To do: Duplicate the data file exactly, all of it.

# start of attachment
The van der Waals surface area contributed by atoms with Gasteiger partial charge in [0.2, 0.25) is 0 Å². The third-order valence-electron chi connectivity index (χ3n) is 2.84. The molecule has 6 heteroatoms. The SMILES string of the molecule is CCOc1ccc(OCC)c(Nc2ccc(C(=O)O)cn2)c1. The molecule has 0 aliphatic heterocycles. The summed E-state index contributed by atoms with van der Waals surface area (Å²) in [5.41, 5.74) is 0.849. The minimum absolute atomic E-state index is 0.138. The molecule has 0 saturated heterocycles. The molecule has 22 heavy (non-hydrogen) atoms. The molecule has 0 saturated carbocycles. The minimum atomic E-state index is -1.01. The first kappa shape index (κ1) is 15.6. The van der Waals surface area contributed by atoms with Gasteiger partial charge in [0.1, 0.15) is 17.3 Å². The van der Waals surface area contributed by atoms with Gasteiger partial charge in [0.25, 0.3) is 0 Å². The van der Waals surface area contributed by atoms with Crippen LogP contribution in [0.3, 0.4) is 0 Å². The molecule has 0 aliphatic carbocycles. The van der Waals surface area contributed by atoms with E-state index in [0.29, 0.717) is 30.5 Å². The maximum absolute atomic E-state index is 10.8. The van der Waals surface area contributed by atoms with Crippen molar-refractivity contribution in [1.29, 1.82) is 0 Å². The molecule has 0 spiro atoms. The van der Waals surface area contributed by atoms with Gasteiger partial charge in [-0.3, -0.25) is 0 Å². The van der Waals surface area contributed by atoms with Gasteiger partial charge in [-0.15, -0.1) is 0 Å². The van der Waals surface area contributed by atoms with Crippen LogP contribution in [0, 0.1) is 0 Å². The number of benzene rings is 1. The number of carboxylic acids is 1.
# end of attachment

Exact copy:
The van der Waals surface area contributed by atoms with Gasteiger partial charge in [0.2, 0.25) is 0 Å². The third-order valence-electron chi connectivity index (χ3n) is 2.84. The molecule has 6 heteroatoms. The SMILES string of the molecule is CCOc1ccc(OCC)c(Nc2ccc(C(=O)O)cn2)c1. The molecule has 0 aliphatic heterocycles. The summed E-state index contributed by atoms with van der Waals surface area (Å²) in [5.41, 5.74) is 0.849. The minimum absolute atomic E-state index is 0.138. The molecule has 0 saturated heterocycles. The molecule has 22 heavy (non-hydrogen) atoms. The molecule has 0 saturated carbocycles. The minimum atomic E-state index is -1.01. The first kappa shape index (κ1) is 15.6. The van der Waals surface area contributed by atoms with Gasteiger partial charge in [0.1, 0.15) is 17.3 Å². The van der Waals surface area contributed by atoms with Gasteiger partial charge in [0.25, 0.3) is 0 Å². The van der Waals surface area contributed by atoms with Crippen LogP contribution in [0.3, 0.4) is 0 Å². The molecule has 0 aliphatic carbocycles. The van der Waals surface area contributed by atoms with E-state index in [0.29, 0.717) is 30.5 Å². The maximum absolute atomic E-state index is 10.8. The van der Waals surface area contributed by atoms with Crippen molar-refractivity contribution in [1.29, 1.82) is 0 Å². The molecule has 0 spiro atoms. The van der Waals surface area contributed by atoms with Gasteiger partial charge in [-0.3, -0.25) is 0 Å². The van der Waals surface area contributed by atoms with Gasteiger partial charge in [-0.15, -0.1) is 0 Å². The van der Waals surface area contributed by atoms with Crippen LogP contribution in [0, 0.1) is 0 Å². The number of benzene rings is 1. The number of carboxylic acids is 1.